Swisscom believes it has become the first European service provider to launch commercial services based on G.fast technology.
Since September 2016, only G.fast-compatible 16-port hardware has been used for the operator’s Switzerland-wide fibre-to-the-street (FTTS) expansion. With FTTS, fibre-optic cables are laid up to a distance of around 200 metres from homes, and then the existing copper infrastructure is used to cover the remaining distance.
The technology will allow Swisscom to quickly and cost-effectively provide aggregate transmission speeds of up to 500Mb/s. This is made possible through the use of higher frequencies on copper cables. Swisscom says it worked together with its technology partner Huawei to develop specific solutions for the Swiss market.
Swisscom had already successfully provided the first pilot customers in the world with broadband using the final standard of G.fast, which was approved in December 2014. The operator moved quickly to a field trial in spring 2015, which provided valuable insights in preparation for a full-scale deployment.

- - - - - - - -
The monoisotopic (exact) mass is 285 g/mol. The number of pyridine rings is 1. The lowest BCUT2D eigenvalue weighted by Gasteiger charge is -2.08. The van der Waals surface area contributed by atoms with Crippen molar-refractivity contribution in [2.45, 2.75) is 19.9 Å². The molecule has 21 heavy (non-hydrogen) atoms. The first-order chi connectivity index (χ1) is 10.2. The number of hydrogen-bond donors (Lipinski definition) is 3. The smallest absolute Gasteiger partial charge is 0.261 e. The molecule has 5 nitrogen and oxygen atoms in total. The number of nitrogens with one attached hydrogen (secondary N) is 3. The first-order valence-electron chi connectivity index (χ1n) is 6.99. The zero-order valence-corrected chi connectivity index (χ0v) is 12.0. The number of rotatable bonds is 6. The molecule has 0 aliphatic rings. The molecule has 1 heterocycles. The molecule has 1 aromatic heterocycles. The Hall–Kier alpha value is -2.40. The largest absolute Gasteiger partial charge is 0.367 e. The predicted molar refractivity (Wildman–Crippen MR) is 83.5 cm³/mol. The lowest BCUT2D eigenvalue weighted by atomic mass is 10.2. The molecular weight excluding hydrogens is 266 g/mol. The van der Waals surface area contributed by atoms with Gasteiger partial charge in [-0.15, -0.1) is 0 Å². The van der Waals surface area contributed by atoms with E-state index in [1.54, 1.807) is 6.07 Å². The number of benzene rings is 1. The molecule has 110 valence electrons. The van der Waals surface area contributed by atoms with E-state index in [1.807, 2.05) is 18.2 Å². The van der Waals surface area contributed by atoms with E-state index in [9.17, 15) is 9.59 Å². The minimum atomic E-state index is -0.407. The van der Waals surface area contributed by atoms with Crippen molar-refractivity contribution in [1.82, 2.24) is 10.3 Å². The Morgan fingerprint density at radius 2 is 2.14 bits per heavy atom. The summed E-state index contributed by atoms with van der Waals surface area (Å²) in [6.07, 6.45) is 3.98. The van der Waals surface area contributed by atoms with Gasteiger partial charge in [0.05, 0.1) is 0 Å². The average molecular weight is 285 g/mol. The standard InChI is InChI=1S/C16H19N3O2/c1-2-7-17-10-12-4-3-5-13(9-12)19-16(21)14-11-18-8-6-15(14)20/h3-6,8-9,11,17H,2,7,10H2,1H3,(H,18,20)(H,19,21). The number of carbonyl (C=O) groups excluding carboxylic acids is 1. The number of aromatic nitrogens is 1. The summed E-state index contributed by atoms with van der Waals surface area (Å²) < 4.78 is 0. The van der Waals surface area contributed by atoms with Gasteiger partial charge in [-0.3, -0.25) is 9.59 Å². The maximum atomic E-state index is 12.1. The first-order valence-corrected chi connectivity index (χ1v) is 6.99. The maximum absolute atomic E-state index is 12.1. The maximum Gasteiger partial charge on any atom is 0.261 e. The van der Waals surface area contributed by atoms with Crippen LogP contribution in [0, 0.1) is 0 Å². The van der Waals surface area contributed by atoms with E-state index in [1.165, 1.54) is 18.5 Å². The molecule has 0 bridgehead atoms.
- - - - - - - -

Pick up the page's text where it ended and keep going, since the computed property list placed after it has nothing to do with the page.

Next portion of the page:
Four years after the project began, the new transmission standard will now be applied across Switzerland as part of its standard network expansion, the operator says. In 2017, 48-port hardware will become available, which will enable Swisscom to start using G.fast in its fibre-to-the building (FTTB) roll-out as well.
The G.fast roll-out is part of Swisscom’s strategy to modernise its fixed broadband network in all Swiss municipalities with the aim of providing connections of at least 100Mp/s to 85 per cent of all Swiss households and businesses by the end of 2020. The service provider is investing around CHF 1.8 billion in its IT and infrastructure in 2016.
In total, Swisscom connected more than 3.3. million homes and offices with ultra-fast broadband by the end of June 2016 – of which more than 2.2 million were with more advanced technologies, which includes fibre to the curb (FTTC) with vectoring, fibre to the street (FTTS), fibre to the building (FTTB) and fibre to the home (FTTH).